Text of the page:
It felt scary! I don't think that music school was the greatest experience for me. It was very competitive and I felt like I was being judged and I think that music school is supposed to be this welcoming place where you go on these different musical journeys and people go on this journey with you and support you and I didn't feel like that was the case in music school. I felt like I was always being compared to other people and I was always trying to step out and be myself but at the same time you had to do certain things. When I got out of music school, I was very excited to do an album by myself and yet it's always scary to do an album of other peoples songs because you're constantly going to be compared to the greats that recorded these songs in the past. But I found that outside of music school, that people are very receptive to any way that you would want to interpret a song, and they're very willing to listen to your version of it and see what kind of story you have to tell and what kind of viewpoint you have on that song. After I recorded the album, I felt much better because although I was nervous about recording it, I did have my own viewpoints when I was singing songs like 'EASY LIVING', 'SEPTEMBER IN THE RAIN', and 'ONE MORE FOR MY BABY'. These are classics that have been recorded hundreds of times, but I felt like I was able to connect with them and tell my own story. It started out as a scary experience but the experience ended up shedding some light on me and where I wanted to go and what I wanted to do as a vocalist.

For ECHO, you picked PAUL SIMON's 'AMERICA' and STING's 'I BURN FOR YOU'. What compelled you to record those songs?
'AMERICA' is one of those classic PAUL SIMON songs. I remember BOOKENDS when I was a kid. That was one of those albums like THE BEATLES 'HELP' or 'SGT. PEPPER', that was playing in my house all of the time. I remember hearing 'AMERICA' when I was very young and thinking 'Wow! That is so exciting! These two lovers are getting on a bus and exploring the country and gaining freedom and growing up and exploring new territory away from their families!" I always connected with that song. So when JON COWHERD and I sat down and talked about what cover songs  we wanted to do for this album, he had a similar experience growing up with that song, and it was just a natural for this album because it really sets the stage for a journey. The album is a travelogue  and 'AMERICA' being the first track sort of sets the stage.  'BURN FOR YOU' was a song that JON had arranged with BRIAN BLADE. He was really excited about presenting the song to me. I obviously knew the tune but when he played me the arrangement, I just fell in love with it. There is just something so sensual and passionate about the lyrics, and there is a longing in the lyrics that is so beautiful and luscious. The minute I heard JON's arrangement, I just had to sing it.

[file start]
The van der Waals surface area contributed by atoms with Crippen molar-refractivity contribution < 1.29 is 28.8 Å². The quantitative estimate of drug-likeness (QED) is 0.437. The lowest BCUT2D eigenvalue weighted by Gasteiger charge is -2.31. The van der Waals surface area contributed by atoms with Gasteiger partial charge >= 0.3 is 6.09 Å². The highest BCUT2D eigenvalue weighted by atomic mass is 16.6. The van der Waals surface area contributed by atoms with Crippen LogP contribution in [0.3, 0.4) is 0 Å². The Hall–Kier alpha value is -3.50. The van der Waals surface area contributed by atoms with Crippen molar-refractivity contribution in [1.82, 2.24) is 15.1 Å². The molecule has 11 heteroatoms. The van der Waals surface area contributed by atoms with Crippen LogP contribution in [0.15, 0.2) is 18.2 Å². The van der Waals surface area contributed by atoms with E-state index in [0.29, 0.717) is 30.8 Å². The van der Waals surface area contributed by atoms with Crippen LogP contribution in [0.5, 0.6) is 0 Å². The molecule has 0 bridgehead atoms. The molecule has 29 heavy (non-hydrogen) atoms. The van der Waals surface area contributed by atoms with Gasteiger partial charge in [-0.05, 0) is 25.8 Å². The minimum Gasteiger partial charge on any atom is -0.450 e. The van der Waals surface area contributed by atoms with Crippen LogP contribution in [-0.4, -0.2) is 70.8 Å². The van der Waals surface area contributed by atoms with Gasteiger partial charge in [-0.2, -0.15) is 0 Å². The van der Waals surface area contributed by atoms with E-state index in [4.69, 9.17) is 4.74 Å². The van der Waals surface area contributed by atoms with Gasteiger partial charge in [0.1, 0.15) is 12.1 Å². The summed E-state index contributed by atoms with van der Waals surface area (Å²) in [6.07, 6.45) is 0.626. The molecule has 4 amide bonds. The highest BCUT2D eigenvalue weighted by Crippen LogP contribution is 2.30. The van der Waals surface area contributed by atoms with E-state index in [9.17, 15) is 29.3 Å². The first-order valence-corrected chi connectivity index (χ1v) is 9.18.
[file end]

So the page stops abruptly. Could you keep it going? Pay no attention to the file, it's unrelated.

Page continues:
JON and DOUG are the chief songwriters on this album. Were you in anyway involved with the evolution
of the original material?